Interview: Brent Simmons On Ads And Google Reader Sync In NetNewsWire

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NetNewsWire

What, you may be wondering, is going on over at Newsgator?

In a recent statement, the company (which owns NetNewsWire, the desktop RSS reader that pretty much defined the category on OS X) announced a fundamental change to its service: from August 31st, it will switch off the web-based RSS reader known as Newsgator Online for consumer users.

Newsgator’s existing desktop apps, including NetNewsWire, will continue to work. But if you want them to sync with other RSS readers, you’ll have to have a Google Account and do it via Google Reader, which will become your web-based viewer, replacing Newsgator Online.

And all this, of course, has consequences for users of NetNewsWire. A new public beta is out now, which supports the Google-based sync.

It also includes ads, distributed via The Deck. This last change has not been trumpeted with quite as much enthusiasm by Newsgator – advertising is not mentioned at all in the blog post that announced the changes.

Cult of Mac got in touch with NetNewsWire’s developer and mastermind, Brent Simmons, to ask him: what’s going on? And why the ads?

Here’s what he said.

GT: As I understand things, Newsgator will no longer use its own sync platform, but instead will use Google. Newsgator Online (which as I understand it, was the web-interface for feed reading), is dead now, at least as a consumer product. But it lives on as an enterprise product.

BRENT SIMMONS: Correct. NewsGator’s syncing platform still exists, but NetNewsWire and FeedDemon will use Google Reader instead for syncing. NewsGator Online, the browser-based version of the reader, will be available for some enterprise users. I don’t actually know much about that, since my side of the business is not the enterprise side.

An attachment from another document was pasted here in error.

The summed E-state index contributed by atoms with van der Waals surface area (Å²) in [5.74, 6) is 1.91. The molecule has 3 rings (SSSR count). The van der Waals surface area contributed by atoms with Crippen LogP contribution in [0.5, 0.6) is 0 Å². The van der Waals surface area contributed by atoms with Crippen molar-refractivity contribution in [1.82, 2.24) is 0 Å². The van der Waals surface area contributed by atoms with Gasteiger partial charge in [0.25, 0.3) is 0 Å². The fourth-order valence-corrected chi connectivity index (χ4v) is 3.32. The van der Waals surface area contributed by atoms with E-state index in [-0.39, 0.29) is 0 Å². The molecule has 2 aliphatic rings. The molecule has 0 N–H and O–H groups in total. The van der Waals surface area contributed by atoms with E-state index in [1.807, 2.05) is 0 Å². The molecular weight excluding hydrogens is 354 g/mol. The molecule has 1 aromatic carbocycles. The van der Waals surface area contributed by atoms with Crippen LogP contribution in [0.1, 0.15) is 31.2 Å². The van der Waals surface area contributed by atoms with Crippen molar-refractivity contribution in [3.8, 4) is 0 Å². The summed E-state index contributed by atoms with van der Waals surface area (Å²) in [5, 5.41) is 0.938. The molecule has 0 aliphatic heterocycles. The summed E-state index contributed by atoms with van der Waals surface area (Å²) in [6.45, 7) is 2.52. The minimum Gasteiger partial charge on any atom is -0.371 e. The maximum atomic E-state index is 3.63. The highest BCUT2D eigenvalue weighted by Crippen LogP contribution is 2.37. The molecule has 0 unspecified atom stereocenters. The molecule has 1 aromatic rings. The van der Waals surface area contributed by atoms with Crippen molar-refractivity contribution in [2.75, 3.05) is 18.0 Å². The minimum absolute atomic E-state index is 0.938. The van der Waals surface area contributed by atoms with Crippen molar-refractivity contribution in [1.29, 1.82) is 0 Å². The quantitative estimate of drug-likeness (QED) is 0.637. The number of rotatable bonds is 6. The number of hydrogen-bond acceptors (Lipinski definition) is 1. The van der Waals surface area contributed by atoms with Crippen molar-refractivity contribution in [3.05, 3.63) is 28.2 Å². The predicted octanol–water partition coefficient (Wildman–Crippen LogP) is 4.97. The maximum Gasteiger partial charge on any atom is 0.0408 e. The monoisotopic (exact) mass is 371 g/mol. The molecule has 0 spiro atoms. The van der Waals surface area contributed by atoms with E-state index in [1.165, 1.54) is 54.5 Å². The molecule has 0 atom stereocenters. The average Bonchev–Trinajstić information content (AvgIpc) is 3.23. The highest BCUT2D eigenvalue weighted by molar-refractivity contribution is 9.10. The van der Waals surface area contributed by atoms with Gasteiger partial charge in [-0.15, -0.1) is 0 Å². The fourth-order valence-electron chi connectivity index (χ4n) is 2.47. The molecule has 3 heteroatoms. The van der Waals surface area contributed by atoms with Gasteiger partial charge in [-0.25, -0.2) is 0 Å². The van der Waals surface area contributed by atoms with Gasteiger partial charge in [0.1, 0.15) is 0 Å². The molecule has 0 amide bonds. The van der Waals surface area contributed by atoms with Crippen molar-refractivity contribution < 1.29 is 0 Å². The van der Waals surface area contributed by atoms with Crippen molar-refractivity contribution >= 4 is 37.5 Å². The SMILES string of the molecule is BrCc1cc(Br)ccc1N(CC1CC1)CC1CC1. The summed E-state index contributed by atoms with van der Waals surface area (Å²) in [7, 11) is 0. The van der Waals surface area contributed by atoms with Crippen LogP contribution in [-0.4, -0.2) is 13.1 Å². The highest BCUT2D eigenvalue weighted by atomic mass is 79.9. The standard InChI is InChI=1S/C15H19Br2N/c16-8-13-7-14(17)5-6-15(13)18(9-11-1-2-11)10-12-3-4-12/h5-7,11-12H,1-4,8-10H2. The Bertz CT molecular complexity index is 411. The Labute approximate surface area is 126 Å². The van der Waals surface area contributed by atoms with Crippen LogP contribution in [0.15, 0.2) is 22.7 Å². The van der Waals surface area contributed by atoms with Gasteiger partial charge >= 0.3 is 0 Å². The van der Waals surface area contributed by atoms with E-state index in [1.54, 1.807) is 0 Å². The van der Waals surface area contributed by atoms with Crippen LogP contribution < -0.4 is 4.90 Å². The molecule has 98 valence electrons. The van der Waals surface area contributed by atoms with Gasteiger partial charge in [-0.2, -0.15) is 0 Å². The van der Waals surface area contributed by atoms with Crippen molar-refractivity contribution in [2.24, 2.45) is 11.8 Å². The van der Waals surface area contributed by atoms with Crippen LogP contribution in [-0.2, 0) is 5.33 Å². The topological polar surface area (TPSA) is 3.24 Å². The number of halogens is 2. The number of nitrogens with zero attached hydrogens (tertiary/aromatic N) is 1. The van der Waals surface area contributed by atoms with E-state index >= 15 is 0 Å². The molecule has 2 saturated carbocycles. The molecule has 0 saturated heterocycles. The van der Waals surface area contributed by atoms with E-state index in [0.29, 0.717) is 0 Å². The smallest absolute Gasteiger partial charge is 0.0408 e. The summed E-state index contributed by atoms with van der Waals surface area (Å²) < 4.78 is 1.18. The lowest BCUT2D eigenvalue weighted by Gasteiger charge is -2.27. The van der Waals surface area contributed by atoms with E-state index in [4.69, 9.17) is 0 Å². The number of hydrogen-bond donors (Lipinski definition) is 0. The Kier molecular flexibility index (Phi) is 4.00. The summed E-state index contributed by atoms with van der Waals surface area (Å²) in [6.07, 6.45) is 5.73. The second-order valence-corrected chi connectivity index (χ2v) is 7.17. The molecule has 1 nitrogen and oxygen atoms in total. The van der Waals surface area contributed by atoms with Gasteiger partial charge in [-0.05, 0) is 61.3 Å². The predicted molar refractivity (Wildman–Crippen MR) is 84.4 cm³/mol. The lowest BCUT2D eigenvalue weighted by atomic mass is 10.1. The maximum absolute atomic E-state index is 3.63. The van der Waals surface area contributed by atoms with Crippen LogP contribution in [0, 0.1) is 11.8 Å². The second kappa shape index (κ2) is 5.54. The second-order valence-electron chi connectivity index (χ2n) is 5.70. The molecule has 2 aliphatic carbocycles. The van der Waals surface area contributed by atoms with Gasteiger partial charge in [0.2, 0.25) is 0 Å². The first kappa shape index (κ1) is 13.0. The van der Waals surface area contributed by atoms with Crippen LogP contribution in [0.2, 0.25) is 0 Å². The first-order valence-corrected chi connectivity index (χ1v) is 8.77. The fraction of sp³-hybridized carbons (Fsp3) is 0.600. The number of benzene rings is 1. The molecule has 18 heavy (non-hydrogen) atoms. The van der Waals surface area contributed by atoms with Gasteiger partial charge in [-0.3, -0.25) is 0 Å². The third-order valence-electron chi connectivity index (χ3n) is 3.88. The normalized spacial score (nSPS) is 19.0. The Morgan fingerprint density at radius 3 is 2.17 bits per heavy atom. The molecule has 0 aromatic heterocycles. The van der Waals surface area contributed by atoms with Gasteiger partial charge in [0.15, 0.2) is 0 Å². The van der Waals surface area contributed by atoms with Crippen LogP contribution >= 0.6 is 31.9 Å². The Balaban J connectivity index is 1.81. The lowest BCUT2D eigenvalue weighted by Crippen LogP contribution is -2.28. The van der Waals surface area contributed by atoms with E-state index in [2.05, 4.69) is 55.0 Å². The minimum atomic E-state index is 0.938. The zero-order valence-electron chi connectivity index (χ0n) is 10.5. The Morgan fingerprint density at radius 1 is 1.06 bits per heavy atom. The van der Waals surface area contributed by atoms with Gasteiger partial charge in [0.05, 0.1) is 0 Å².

GT: So the switch to Google Reader is fairly straightforward, makes sense, users have asked for it, and so on.

BRENT SIMMONS: Indeed. It would be more straightforward if the initial beta had fewer bugs. But, in theory, it should be quite straightforward. (And I’m fixing bugs as fast as I can.) Users have asked for it like crazy, by the way. It’s far and away the single biggest feature request. If I had to sum up the feedback I’ve gotten in the past year or so, it would be this one sentence: “Please make it sync with Google Reader!”

GT: But why the switch to in-app advertising? Is it to make up for lost revenue on apps previously displayed in Newsgator Online? (I’m assuming there were some; I never
used it, so that might be an incorrect assumption.)

BRENT SIMMONS: I think we may have displayed ads in NewsGator Online for a little while — but not usually. I don’t think I personally ever saw any ads there. Why display ads in NetNewsWire now? Anybody might speculate that it’s good to make money, and that the economy has turned upside down since NetNewsWire went free — and, actually, I don’t have anything more to add other than that.

(Brent suggested I contact Newsgator’s VP Marketing for further comment about that – here’s the reply.)

GT: Finally, on removing other methods of sync: you say you want to simplify things, and free up time to working on cool stuff for 4.0. Can you go into a little more detail about what’s so bad about having the option to use FTP sync?